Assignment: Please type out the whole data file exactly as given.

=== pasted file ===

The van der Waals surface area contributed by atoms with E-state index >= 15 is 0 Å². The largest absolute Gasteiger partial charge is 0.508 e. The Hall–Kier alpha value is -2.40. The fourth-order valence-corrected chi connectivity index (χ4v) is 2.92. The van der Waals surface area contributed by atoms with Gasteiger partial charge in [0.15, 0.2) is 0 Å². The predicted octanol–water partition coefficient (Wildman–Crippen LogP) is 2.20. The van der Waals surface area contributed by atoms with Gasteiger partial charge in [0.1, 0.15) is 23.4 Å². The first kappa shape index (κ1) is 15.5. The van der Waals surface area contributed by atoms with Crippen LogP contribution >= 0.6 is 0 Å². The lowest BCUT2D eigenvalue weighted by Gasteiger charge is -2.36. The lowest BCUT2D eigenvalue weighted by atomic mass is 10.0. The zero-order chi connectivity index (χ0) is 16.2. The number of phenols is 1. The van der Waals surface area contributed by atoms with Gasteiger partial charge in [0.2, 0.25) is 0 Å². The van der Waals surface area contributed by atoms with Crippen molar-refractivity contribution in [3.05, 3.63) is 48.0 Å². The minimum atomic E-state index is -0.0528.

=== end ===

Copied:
The van der Waals surface area contributed by atoms with E-state index >= 15 is 0 Å². The largest absolute Gasteiger partial charge is 0.508 e. The Hall–Kier alpha value is -2.40. The fourth-order valence-corrected chi connectivity index (χ4v) is 2.92. The van der Waals surface area contributed by atoms with Gasteiger partial charge in [0.15, 0.2) is 0 Å². The predicted octanol–water partition coefficient (Wildman–Crippen LogP) is 2.20. The van der Waals surface area contributed by atoms with Gasteiger partial charge in [0.1, 0.15) is 23.4 Å². The first kappa shape index (κ1) is 15.5. The van der Waals surface area contributed by atoms with Crippen LogP contribution >= 0.6 is 0 Å². The lowest BCUT2D eigenvalue weighted by Gasteiger charge is -2.36. The lowest BCUT2D eigenvalue weighted by atomic mass is 10.0. The zero-order chi connectivity index (χ0) is 16.2. The number of phenols is 1. The van der Waals surface area contributed by atoms with Gasteiger partial charge in [0.2, 0.25) is 0 Å². The van der Waals surface area contributed by atoms with Crippen molar-refractivity contribution in [3.05, 3.63) is 48.0 Å². The minimum atomic E-state index is -0.0528.